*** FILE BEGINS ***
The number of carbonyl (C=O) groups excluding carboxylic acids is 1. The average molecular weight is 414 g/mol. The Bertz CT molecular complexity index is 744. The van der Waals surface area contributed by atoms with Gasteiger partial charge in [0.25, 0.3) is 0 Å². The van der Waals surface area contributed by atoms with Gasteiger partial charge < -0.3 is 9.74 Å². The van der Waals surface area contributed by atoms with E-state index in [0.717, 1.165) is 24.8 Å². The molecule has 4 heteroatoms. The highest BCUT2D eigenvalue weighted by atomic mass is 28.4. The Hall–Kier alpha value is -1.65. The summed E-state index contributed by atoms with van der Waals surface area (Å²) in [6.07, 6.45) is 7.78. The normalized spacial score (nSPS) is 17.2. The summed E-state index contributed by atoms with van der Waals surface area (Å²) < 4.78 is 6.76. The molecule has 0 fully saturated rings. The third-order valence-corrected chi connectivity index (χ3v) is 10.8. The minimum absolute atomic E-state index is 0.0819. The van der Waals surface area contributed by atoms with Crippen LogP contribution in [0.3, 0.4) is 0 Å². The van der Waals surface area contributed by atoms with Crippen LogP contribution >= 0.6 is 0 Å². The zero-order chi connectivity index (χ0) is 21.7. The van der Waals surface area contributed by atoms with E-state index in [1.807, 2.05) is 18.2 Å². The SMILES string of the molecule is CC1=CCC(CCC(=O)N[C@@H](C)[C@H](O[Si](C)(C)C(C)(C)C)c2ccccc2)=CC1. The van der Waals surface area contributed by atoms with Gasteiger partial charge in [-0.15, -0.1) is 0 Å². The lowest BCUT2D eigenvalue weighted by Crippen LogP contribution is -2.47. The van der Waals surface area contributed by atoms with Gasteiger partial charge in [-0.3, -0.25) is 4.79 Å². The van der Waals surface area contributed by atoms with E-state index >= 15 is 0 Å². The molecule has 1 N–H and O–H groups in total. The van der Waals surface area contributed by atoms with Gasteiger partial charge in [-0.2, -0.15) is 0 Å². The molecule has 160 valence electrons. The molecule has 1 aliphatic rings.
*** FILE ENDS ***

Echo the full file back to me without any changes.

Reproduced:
The number of carbonyl (C=O) groups excluding carboxylic acids is 1. The average molecular weight is 414 g/mol. The Bertz CT molecular complexity index is 744. The van der Waals surface area contributed by atoms with Gasteiger partial charge in [0.25, 0.3) is 0 Å². The van der Waals surface area contributed by atoms with Gasteiger partial charge < -0.3 is 9.74 Å². The van der Waals surface area contributed by atoms with E-state index in [0.717, 1.165) is 24.8 Å². The molecule has 4 heteroatoms. The highest BCUT2D eigenvalue weighted by atomic mass is 28.4. The Hall–Kier alpha value is -1.65. The summed E-state index contributed by atoms with van der Waals surface area (Å²) in [6.07, 6.45) is 7.78. The normalized spacial score (nSPS) is 17.2. The summed E-state index contributed by atoms with van der Waals surface area (Å²) < 4.78 is 6.76. The molecule has 0 fully saturated rings. The third-order valence-corrected chi connectivity index (χ3v) is 10.8. The minimum absolute atomic E-state index is 0.0819. The van der Waals surface area contributed by atoms with Crippen LogP contribution in [0.3, 0.4) is 0 Å². The van der Waals surface area contributed by atoms with Crippen LogP contribution >= 0.6 is 0 Å². The zero-order chi connectivity index (χ0) is 21.7. The van der Waals surface area contributed by atoms with E-state index in [1.807, 2.05) is 18.2 Å². The SMILES string of the molecule is CC1=CCC(CCC(=O)N[C@@H](C)[C@H](O[Si](C)(C)C(C)(C)C)c2ccccc2)=CC1. The van der Waals surface area contributed by atoms with Gasteiger partial charge in [-0.15, -0.1) is 0 Å². The lowest BCUT2D eigenvalue weighted by Crippen LogP contribution is -2.47. The van der Waals surface area contributed by atoms with Gasteiger partial charge in [-0.3, -0.25) is 4.79 Å². The van der Waals surface area contributed by atoms with E-state index >= 15 is 0 Å². The molecule has 1 N–H and O–H groups in total. The van der Waals surface area contributed by atoms with Gasteiger partial charge in [-0.2, -0.15) is 0 Å². The molecule has 160 valence electrons. The molecule has 1 aliphatic rings.